The study of the body in society has been a major focus of social and cultural analysis since the late 1980s. The body is generally the primary means of expression and representation in western social and theatrical dance. Given this, one might suppose that social and cultural analysts, whose interests centred on the relations between the body and culture, might have afforded dance more than a passing glance in their deliberations. Few social or cultural theorists of the body have been drawn to address dance systematically as a discursive or situated aesthetic practice, to generate insights into, for example, the politics of sexual and/or racial and/or class differences as they are traced through representations of the body and inscribed in bodily practices. These concerns have preoccupied social and cultural critics in the past twenty or so years.1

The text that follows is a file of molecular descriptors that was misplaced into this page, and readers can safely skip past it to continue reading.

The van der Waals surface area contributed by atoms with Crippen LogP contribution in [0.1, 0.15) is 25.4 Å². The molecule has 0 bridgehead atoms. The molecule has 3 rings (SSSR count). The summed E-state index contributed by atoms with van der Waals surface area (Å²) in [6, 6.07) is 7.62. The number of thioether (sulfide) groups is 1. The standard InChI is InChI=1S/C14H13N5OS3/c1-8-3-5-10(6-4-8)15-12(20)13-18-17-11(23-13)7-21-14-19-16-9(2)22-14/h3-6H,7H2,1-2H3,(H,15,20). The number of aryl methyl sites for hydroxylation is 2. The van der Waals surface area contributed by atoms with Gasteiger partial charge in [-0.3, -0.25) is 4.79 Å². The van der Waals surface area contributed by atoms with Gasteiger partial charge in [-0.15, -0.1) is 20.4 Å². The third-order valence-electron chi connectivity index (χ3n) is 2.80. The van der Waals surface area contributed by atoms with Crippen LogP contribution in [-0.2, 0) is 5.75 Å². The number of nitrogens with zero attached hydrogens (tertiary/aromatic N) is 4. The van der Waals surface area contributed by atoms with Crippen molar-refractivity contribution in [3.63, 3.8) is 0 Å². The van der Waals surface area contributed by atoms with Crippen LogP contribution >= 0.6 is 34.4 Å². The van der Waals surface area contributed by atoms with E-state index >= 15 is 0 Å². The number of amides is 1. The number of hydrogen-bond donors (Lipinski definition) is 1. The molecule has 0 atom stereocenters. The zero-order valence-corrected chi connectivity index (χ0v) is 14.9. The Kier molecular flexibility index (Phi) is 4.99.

KeywordsCultural Theory Ethnographic Research Cultural Analysis Bodily Practice Cultural Body
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